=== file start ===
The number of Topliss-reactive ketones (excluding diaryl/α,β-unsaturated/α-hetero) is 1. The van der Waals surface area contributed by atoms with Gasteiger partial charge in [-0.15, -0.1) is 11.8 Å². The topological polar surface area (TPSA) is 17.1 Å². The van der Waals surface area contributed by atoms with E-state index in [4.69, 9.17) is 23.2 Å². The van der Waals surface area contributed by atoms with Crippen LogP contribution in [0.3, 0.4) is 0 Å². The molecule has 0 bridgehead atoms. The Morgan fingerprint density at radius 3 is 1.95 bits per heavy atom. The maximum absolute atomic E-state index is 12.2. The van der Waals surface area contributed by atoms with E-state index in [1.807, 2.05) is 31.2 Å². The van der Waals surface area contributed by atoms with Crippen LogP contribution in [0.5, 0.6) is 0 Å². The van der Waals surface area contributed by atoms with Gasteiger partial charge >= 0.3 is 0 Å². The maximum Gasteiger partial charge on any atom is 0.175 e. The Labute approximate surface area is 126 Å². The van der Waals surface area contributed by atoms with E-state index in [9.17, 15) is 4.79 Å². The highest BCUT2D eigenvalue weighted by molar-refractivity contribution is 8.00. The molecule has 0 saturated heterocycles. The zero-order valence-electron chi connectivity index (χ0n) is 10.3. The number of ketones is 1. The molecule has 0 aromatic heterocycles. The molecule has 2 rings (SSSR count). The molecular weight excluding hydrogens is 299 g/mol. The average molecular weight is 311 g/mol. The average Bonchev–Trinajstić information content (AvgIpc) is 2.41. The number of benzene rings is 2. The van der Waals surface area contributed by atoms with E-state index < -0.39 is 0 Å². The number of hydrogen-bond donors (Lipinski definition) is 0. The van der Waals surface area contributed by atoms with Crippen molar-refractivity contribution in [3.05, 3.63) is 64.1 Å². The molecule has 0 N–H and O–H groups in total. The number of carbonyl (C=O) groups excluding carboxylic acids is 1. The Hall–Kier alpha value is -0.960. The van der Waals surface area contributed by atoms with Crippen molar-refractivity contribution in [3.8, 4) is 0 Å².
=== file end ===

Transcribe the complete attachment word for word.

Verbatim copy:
The number of Topliss-reactive ketones (excluding diaryl/α,β-unsaturated/α-hetero) is 1. The van der Waals surface area contributed by atoms with Gasteiger partial charge in [-0.15, -0.1) is 11.8 Å². The topological polar surface area (TPSA) is 17.1 Å². The van der Waals surface area contributed by atoms with E-state index in [4.69, 9.17) is 23.2 Å². The van der Waals surface area contributed by atoms with Crippen LogP contribution in [0.3, 0.4) is 0 Å². The molecule has 0 bridgehead atoms. The Morgan fingerprint density at radius 3 is 1.95 bits per heavy atom. The maximum absolute atomic E-state index is 12.2. The van der Waals surface area contributed by atoms with E-state index in [1.807, 2.05) is 31.2 Å². The van der Waals surface area contributed by atoms with Crippen LogP contribution in [0.5, 0.6) is 0 Å². The van der Waals surface area contributed by atoms with Gasteiger partial charge >= 0.3 is 0 Å². The maximum Gasteiger partial charge on any atom is 0.175 e. The Labute approximate surface area is 126 Å². The van der Waals surface area contributed by atoms with E-state index in [9.17, 15) is 4.79 Å². The highest BCUT2D eigenvalue weighted by molar-refractivity contribution is 8.00. The molecule has 0 saturated heterocycles. The zero-order valence-electron chi connectivity index (χ0n) is 10.3. The number of ketones is 1. The molecule has 0 aromatic heterocycles. The molecule has 2 rings (SSSR count). The molecular weight excluding hydrogens is 299 g/mol. The average molecular weight is 311 g/mol. The average Bonchev–Trinajstić information content (AvgIpc) is 2.41. The number of benzene rings is 2. The van der Waals surface area contributed by atoms with E-state index < -0.39 is 0 Å². The number of hydrogen-bond donors (Lipinski definition) is 0. The van der Waals surface area contributed by atoms with Crippen molar-refractivity contribution in [3.05, 3.63) is 64.1 Å². The molecule has 0 N–H and O–H groups in total. The number of carbonyl (C=O) groups excluding carboxylic acids is 1. The Hall–Kier alpha value is -0.960. The van der Waals surface area contributed by atoms with Crippen molar-refractivity contribution in [3.8, 4) is 0 Å².